You can ask people around you to tell you the cheapest shops in town for groceries and other articles you want. They are also second hand shops and you can visit blocket or your local newspaper pages to buy or look for furniture or whatever you might need for housing equipment. You just need to somebody to be shown them. There are also many shopping centers in the bigger towns and you can be lucky to make good deals that suit you. Here are estimated prices of certain basic items you will need:-
(1 Euro = approx. 9 SEK )or ( I dollar =approx 6 SEK:)
  • Milk-(Mjölk) SEK 8/litre
  • Bread- (Bröd) SEK 10-20/loaf
  • Cornflakes box: SEK10- 30
  • Margarine/Butter: SEK 20 /500g tub
  • Cheese – (Ost) 30 to 50SEK 30-50/kg
  • Lamb: SEK 60-90/kg
  • Beef: SEK 70-140/kg
  • Pork: SEK 50-100/kg
  • Chicken:(Kyckling) SEK 30-50/kg
  • Chicken Legs(Kyckling klubbor)SEK 20-30/kg
  • Eggs: SEK 2 each
  • Rice: SEK 30-35/kg
  • Pasta: SEK 12/kg
  • Soda: SEK 5/33 cl
  • Cigarettes: SEK 35.50/packet
  • Beer: SEK 6-10/33 cl, 2.8 to 3% alcohol at a Grocery shop
    Beer: SEK 10-20/33 cl , 5.2 to 7% alcohol at Systembolaget - the Swedish alcohol retailing monopoly(Opens Mondays to Satudays) The cheapest beer is 33cl, 5.2%alcohol and cost 9kr.
    Wine: SEK from 55 /75 cl bottle ( Systembolaget - the Swedish alcohol retailing monooly
  • Newspaper: SEK 12Cinema: SEK 85Theatre: SEK 50-200
  • City-centre bus ticket: 16 to 20 Kr
  • Dinner with wine or beer:200 to 300kr
  • Pizza: 55 to 65 kr
  • McBurger:20 to 58 kr
  • Bananas:14 to 19kr(kg)
  • Apples:12 to 16kr (kg)
  • Dinner is an average resturant with wine cost about 250 kr

I hope you do not buy cat food mistakenly like i did or get items and because you read the prices wrongly and be forced to give it back to the cashier because you cannot afford for it. Take all your time in the world if you have it to look for the best deals.Finally it is very expensive to get drunk in Sweden.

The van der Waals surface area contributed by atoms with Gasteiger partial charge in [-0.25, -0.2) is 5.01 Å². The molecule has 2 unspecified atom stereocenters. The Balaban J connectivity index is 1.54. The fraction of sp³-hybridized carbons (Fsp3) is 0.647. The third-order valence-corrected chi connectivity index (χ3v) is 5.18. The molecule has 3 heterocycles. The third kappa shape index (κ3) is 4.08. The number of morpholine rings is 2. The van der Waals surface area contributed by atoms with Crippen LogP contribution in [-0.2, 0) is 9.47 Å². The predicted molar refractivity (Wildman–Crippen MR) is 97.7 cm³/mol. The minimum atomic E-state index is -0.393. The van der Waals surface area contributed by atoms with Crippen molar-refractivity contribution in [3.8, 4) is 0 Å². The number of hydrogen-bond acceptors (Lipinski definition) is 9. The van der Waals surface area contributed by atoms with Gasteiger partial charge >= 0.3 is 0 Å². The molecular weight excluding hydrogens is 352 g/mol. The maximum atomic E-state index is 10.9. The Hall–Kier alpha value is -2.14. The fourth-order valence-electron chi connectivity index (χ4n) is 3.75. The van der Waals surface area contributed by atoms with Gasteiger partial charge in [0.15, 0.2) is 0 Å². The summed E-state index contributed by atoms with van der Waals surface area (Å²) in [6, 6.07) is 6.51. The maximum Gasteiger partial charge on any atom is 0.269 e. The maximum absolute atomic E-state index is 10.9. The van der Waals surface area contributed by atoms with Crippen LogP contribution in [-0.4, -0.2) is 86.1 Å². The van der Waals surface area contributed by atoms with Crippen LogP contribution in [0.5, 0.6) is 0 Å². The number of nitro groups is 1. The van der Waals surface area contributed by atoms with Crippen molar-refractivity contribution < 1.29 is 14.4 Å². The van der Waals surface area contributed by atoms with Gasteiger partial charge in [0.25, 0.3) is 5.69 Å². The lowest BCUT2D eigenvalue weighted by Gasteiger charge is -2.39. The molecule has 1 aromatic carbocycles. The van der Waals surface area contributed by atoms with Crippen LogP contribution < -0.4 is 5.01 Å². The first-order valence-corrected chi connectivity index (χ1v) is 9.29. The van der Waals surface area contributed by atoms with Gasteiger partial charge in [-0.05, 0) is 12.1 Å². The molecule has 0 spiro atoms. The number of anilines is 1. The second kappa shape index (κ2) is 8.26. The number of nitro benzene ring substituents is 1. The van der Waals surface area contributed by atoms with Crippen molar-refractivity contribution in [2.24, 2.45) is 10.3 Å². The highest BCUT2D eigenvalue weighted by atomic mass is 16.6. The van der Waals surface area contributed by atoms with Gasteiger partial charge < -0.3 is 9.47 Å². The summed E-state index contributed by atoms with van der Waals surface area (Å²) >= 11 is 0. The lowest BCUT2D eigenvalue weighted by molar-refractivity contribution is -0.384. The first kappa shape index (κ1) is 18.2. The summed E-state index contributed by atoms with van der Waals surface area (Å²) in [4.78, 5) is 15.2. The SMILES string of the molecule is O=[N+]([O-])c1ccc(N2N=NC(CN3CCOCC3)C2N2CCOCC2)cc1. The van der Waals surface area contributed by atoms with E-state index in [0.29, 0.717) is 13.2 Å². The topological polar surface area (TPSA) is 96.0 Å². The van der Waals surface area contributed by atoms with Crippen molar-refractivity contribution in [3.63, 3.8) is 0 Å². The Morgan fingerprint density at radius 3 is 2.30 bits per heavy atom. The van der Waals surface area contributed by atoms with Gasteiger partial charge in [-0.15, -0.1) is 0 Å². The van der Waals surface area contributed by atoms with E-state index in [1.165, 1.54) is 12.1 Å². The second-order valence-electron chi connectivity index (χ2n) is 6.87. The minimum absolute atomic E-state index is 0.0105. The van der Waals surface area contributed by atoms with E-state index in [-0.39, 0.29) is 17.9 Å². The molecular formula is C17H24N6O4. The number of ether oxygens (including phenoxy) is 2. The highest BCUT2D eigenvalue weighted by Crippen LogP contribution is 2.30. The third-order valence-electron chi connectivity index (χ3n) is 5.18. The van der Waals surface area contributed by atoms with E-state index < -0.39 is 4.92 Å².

Monday, January 01, 2007

When you have lived in Sweden for a long time

After living in Sweden for about a year, i noticed that i had changed in certain ways of looking at various aspects of life, doing things and reacting to people. It is quite interesting when one thinks about it. I collected a couple of this Swedish behavioral patterns of thinking , doing things and also got some of them from friends.

Here are some of the behavioral patterns that will be linked to you after living in Sweden for a certain period of time. It is part of the culture here. It is subjective and there are common things one sees everyday. Here are some of them :-

  • You get extremely annoyed when the bus is two minutes late.
  • You become a punctuality freak and dump your friends for being late more than once.
  • When offered a bottle of beer the first thing you look at is the alcoholic percentage .
  • You use the alcohol percentage-per-kroner standard for measuring the quality of beer and wine.
  • You get extremely annoyed when somebody is five to ten minutes minutes late.
  • The first thing you do upon entering a bank/post office/chemist etc. is to look for the queue number machine.
  • You think it is normal EVERYTHING is regulated and you obey the rules voluntarily.
  • When a stranger on the street smiles at you, you assume that he is either drunk, insane or is he's an American .
  • When someone asks you for "sex" you assume they mean half-a-dozen.
  • You no longer fold your paper money. You always put your money in your wallet
  • Silence is fun.
  • You think that riding a bicycle in the snow is a perfectly sensible thing to do
  • You become extremely skilled at assembling prepackaged furniture kits
  • You always thinking about of changing ques in a grocery store.
  • Your idea of unforgivable behaviour now includes walking across the street when the light is red and there is no WALK symbol, even though there are no cars in sight.
  • It no longer seems excessive to spend 1,000kr or 100 euro on alcohol in a single night
  • You regard it as sensible to eat ice cream when it is –15C.
  • Paying $6 for a cup of coffee seems reasonable.
  • You start to differentiate between types of snow.
  • You accept you must walk 2 kilometres to collect your book/tape from the Post Office, because they don't deliver small packages (or large ones)
  • You own a pocket calendar.
  • You start avoiding your neighbour.
  • It's normal to have an entire pizza just for yourself.

You

I hope you are enjoying Sweden and i hope you have a good time when you are in Sweden. You will joins us in looking at the percentage content of alcohol of a beer can or bottle when you are offered one.